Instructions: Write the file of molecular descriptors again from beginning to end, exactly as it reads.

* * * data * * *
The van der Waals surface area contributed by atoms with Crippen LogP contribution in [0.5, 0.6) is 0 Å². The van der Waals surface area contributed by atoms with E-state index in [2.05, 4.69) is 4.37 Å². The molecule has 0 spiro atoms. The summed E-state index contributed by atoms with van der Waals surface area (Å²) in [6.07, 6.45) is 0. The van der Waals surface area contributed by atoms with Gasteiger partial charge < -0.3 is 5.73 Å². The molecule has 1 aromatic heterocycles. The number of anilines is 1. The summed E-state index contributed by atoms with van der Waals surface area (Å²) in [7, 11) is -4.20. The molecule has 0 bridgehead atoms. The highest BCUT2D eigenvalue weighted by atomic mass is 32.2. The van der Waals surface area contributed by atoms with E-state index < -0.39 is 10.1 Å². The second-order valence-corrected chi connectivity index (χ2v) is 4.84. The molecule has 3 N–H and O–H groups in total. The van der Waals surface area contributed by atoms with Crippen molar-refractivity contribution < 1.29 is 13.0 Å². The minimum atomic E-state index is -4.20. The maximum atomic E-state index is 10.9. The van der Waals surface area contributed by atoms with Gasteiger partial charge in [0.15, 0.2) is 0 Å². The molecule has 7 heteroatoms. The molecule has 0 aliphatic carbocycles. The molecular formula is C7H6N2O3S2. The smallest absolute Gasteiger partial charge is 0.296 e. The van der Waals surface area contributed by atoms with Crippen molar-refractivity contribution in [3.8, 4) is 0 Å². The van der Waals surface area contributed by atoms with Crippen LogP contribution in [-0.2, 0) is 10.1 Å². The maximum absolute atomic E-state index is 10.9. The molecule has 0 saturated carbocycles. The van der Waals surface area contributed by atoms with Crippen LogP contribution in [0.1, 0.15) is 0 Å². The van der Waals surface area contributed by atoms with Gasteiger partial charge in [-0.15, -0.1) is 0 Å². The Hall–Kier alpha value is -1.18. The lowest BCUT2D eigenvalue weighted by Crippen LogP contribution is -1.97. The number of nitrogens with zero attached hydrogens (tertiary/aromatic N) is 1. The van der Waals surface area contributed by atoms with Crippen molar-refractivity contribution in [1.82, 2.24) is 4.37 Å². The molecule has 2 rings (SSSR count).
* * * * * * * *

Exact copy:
The van der Waals surface area contributed by atoms with Crippen LogP contribution in [0.5, 0.6) is 0 Å². The van der Waals surface area contributed by atoms with E-state index in [2.05, 4.69) is 4.37 Å². The molecule has 0 spiro atoms. The summed E-state index contributed by atoms with van der Waals surface area (Å²) in [6.07, 6.45) is 0. The van der Waals surface area contributed by atoms with Gasteiger partial charge < -0.3 is 5.73 Å². The molecule has 1 aromatic heterocycles. The number of anilines is 1. The summed E-state index contributed by atoms with van der Waals surface area (Å²) in [7, 11) is -4.20. The molecule has 0 bridgehead atoms. The highest BCUT2D eigenvalue weighted by atomic mass is 32.2. The van der Waals surface area contributed by atoms with E-state index < -0.39 is 10.1 Å². The second-order valence-corrected chi connectivity index (χ2v) is 4.84. The molecule has 3 N–H and O–H groups in total. The van der Waals surface area contributed by atoms with Crippen molar-refractivity contribution < 1.29 is 13.0 Å². The minimum atomic E-state index is -4.20. The maximum atomic E-state index is 10.9. The van der Waals surface area contributed by atoms with Gasteiger partial charge in [0.15, 0.2) is 0 Å². The molecule has 7 heteroatoms. The molecule has 0 aliphatic carbocycles. The molecular formula is C7H6N2O3S2. The smallest absolute Gasteiger partial charge is 0.296 e. The van der Waals surface area contributed by atoms with Crippen molar-refractivity contribution in [3.8, 4) is 0 Å². The van der Waals surface area contributed by atoms with Crippen LogP contribution in [-0.2, 0) is 10.1 Å². The maximum absolute atomic E-state index is 10.9. The molecule has 0 saturated carbocycles. The van der Waals surface area contributed by atoms with Crippen LogP contribution in [0.1, 0.15) is 0 Å². The van der Waals surface area contributed by atoms with Gasteiger partial charge in [-0.15, -0.1) is 0 Å². The Hall–Kier alpha value is -1.18. The lowest BCUT2D eigenvalue weighted by Crippen LogP contribution is -1.97. The number of nitrogens with zero attached hydrogens (tertiary/aromatic N) is 1. The van der Waals surface area contributed by atoms with Crippen molar-refractivity contribution in [1.82, 2.24) is 4.37 Å². The molecule has 2 rings (SSSR count).